Walker tries to escape, tossing the scepter as a distraction. However, Walker also condemned Whit to death, which Whit doesn’t much appreciate, so he uses a catapult to send Walker to his doom while the turtles retrieve the scepter.
Michelangelo and Raphael don’t want to go home—they like it better in feudal Japan where they’re actually appreciated—but Kenshin forces their hand by activating the scepter in the present. The five of them return to the present, while the four honor guard and Kenshin return to the past, the latter happily reunited with Mitsu.
The turtles celebrate their victory, with Splinter making one last funny.
“This is absolutely the worst rescue I’ve ever had!”
One of the things that most impressed me about the first TMNT movie when I saw it in the theatre back in 1990 was how incredibly true to the comics it was.
This is no small accomplishment. As we’ve seen quite a bit in this rewatch, the notion of a faithful adaptation to the comics is not particularly common in 20th-century comics adaptations. There were almost always significant variations, many to the point where the characters are barely recognizable.
So to see TMNT hew so closely to Kevin Eastman and Peter Laird’s comic book storylines was a revelation. This was the first time I’d seen so faithful an adaptation of a comic book.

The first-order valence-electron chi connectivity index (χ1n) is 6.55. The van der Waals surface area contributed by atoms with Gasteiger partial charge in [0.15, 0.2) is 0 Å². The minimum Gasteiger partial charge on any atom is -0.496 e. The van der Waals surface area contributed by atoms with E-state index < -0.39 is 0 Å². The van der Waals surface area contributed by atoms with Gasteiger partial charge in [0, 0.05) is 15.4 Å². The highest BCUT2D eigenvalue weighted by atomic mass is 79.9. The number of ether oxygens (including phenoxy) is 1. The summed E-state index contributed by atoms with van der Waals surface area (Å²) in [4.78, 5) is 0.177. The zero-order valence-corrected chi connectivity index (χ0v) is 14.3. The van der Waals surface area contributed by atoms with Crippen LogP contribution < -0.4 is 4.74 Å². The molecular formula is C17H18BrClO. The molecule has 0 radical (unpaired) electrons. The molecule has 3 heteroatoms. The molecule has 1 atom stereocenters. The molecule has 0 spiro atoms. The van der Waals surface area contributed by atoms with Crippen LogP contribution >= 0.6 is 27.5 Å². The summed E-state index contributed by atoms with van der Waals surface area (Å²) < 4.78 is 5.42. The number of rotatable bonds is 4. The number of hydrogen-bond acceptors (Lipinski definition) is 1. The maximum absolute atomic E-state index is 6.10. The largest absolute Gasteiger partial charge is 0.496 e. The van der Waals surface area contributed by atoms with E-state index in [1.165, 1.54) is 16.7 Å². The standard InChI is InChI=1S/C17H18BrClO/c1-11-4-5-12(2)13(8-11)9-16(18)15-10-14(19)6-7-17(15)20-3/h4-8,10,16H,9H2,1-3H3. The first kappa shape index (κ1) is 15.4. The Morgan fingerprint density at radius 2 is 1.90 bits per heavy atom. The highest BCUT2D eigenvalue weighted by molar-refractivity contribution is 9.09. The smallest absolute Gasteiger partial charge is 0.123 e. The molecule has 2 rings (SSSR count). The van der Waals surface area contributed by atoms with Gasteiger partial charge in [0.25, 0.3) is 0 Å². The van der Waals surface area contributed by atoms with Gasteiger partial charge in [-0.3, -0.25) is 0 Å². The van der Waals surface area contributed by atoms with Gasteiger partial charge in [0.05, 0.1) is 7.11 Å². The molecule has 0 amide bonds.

Looking back on it and its sequels some two-and-a-half decades later, that’s not the same kind of impressive as it was then. But the movies are still as much fun to my 48-year-old self as they were to me in my 20s, despite being horribly dated. The turtles make several pop-culture references that would go over the heads of most folks who weren’t alive in the early 1990s, and there are moments, particularly in The Secret of the Ooze, where the turtles spend too much time goofing off when they should be in the middle of a fight. The worst offender is the club scene in Ooze with Vanilla Ice (a performer about whom I have not dedicated a single brain cell since about 1993 or so), but you see it throughout the three films, and while it can be cute, it grows tiresome.
The biggest problem is that not enough is done to differentiate the turtles from each other, with the notable exception of Raphael. His surly act stands out from the other three—literally in the first two, as he storms off in a huff in both movies, and in each case it moves the plot along—which is good, as it becomes very difficult to tell the others apart from each other, despite each having their own set of weapons (how they were differentiated in the original black-and-white comic book) and a different-colored bandana/mask (first set up in the cartoon). Josh Pais gets some credit here, as his vocal work on Raphael in the first movie does a lot to set the surliest of our heroes apart—and both Laurie Faso and Tim Kelleher basically impersonated Pais when they took over for the other two films.